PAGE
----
With the Stretch out to pasture, my next plan was to buy two fresh used donor vehicles (of the same color this time!) to make a Stretch that didn’t need extensive body work. For months I searched the auction sites until the perfect back half came up. A 1990 weekender with a pop top that was badly crashed in the front.
When the auction went live I almost won it for about $5500 before the bidding software gave it “bonus time.” I gave up when bidding hit $7500. I like to be open to messages from the universe. I figured this one would sell for $3-4K, bidding at twice that seemed like a pretty clear message from the universe that I would not enjoy following that Stretchla path.
Although I appreciate such mysterious guidance (especially in retrospect when so often something better comes along) it did again leave me lost and unmotivated for a while. My thoughts then pivoted to finding an okay looking, low cost – low risk standard length “Tin top” Vanagon to test fit the drive system since the pop tops have become very popular and therefore expensive. I figured that once the conversion was proven in a lower risk donor I could move it to a camper that I wanted. Maybe even my “Ersatz” camper shown in the desert below would do for the final unit, but that one also has issues with seam rust that want care, so maybe not.
Anyway, I kept the Craigslist search notification running while watching about a hundred Vanagons go by. This also reinforced to me that the late model pop tops were climbing out of my price range. Then it happened, last Friday at 4:30pm a miracle showed up. A 1990 Multivan in the deep Orly Blue color that I like. It was 150 miles away and best of all it was within my acceptable price range (more that I’d pay for a tin top, but a great deal for just the van I liked.) Before the bank closed at 6pm I had a cashier’s check and an appointment to see it the next day.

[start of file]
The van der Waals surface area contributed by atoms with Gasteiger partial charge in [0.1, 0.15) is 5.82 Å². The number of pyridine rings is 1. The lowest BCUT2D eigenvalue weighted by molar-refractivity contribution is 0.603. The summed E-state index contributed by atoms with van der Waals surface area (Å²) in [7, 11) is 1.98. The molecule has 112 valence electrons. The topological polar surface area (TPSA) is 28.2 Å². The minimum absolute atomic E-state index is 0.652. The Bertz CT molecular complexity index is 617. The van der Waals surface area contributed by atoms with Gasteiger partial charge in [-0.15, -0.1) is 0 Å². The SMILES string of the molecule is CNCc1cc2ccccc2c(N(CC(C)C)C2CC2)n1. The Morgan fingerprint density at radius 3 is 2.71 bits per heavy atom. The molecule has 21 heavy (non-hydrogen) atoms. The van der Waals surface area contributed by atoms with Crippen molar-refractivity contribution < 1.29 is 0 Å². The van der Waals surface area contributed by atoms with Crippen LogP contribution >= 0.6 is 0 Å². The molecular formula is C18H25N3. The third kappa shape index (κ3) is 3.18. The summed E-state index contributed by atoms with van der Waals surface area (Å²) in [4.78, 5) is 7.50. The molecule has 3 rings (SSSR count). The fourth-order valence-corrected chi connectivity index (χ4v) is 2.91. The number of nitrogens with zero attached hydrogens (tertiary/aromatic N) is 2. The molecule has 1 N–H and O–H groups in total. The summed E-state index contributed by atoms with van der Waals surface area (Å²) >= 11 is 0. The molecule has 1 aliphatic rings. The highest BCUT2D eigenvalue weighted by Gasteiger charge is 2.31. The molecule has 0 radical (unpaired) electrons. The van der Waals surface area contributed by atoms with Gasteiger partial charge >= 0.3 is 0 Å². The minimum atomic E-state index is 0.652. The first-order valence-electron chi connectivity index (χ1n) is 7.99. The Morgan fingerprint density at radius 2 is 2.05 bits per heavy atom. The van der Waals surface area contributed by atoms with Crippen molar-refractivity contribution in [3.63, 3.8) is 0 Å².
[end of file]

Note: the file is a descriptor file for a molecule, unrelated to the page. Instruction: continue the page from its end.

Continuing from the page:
Here is a picture from the advertisement:
I checked it out and although it’s far from perfect paint and body, it’s perfectly fine by my standards and I really love the idea of working with the more spacious and lighter Multivan interior. This is a donor that I don’t need to restore. It’s in good enough shape to look respectable, but not so nice that I can’t explore the desert backroads with it. It has all the features I want in my perfect camper (pop top, weekender interior, one of my 3 preferred colors) so I can see it as my long term electric ideal.
Returning from the picking it up in Hood River, stopping to hike some waterfalls. The 1987 ersatz camper “Blue Tattoo” on the right, and the new 1990 Orly Blue Multivan on the left.
What is the name of the new Westfalia Multivan? It has spent the last ten years as “Mitch Ryder, Devil With a Blue Dress” or just “Mitch” for short. I like the idea of naming my vehicles after songs, but am not sure if Mitch fits for this project. Tesfalia might be a cool option once it’s electric, as suggested sometime ago by a friend. What do you think?